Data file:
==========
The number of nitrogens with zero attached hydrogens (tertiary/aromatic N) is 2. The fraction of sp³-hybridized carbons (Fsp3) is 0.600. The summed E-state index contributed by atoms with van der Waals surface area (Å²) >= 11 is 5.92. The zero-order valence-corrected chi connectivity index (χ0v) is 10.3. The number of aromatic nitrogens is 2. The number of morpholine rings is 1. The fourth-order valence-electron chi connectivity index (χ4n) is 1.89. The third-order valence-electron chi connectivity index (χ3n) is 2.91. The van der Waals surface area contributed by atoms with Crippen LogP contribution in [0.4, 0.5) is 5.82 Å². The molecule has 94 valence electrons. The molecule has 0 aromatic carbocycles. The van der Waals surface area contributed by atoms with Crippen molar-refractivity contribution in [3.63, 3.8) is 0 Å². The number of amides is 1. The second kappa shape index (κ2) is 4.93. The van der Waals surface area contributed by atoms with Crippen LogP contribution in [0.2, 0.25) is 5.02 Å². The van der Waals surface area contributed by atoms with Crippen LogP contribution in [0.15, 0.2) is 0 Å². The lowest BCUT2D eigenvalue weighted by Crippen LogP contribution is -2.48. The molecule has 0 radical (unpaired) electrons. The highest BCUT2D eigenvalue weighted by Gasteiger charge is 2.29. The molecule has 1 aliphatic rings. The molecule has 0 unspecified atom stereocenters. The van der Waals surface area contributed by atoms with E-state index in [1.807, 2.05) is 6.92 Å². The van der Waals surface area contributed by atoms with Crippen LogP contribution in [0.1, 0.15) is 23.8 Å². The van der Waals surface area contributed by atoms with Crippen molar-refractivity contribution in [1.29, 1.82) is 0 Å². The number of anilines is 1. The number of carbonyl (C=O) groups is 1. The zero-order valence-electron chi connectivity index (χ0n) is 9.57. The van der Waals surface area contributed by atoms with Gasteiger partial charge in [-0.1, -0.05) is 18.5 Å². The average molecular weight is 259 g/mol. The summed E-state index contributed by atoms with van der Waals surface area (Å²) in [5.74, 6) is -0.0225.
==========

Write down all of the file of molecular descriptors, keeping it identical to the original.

The number of nitrogens with zero attached hydrogens (tertiary/aromatic N) is 2. The fraction of sp³-hybridized carbons (Fsp3) is 0.600. The summed E-state index contributed by atoms with van der Waals surface area (Å²) >= 11 is 5.92. The zero-order valence-corrected chi connectivity index (χ0v) is 10.3. The number of aromatic nitrogens is 2. The number of morpholine rings is 1. The fourth-order valence-electron chi connectivity index (χ4n) is 1.89. The third-order valence-electron chi connectivity index (χ3n) is 2.91. The van der Waals surface area contributed by atoms with Crippen LogP contribution in [0.4, 0.5) is 5.82 Å². The molecule has 94 valence electrons. The molecule has 0 aromatic carbocycles. The van der Waals surface area contributed by atoms with Crippen molar-refractivity contribution in [3.63, 3.8) is 0 Å². The number of amides is 1. The second kappa shape index (κ2) is 4.93. The van der Waals surface area contributed by atoms with Crippen LogP contribution in [0.2, 0.25) is 5.02 Å². The van der Waals surface area contributed by atoms with Crippen LogP contribution in [0.15, 0.2) is 0 Å². The lowest BCUT2D eigenvalue weighted by Crippen LogP contribution is -2.48. The molecule has 0 radical (unpaired) electrons. The highest BCUT2D eigenvalue weighted by Gasteiger charge is 2.29. The molecule has 1 aliphatic rings. The molecule has 0 unspecified atom stereocenters. The van der Waals surface area contributed by atoms with E-state index in [1.807, 2.05) is 6.92 Å². The van der Waals surface area contributed by atoms with Crippen LogP contribution in [0.1, 0.15) is 23.8 Å². The van der Waals surface area contributed by atoms with Crippen molar-refractivity contribution in [1.29, 1.82) is 0 Å². The number of anilines is 1. The number of carbonyl (C=O) groups is 1. The zero-order valence-electron chi connectivity index (χ0n) is 9.57. The van der Waals surface area contributed by atoms with Gasteiger partial charge in [-0.1, -0.05) is 18.5 Å². The average molecular weight is 259 g/mol. The summed E-state index contributed by atoms with van der Waals surface area (Å²) in [5.74, 6) is -0.0225.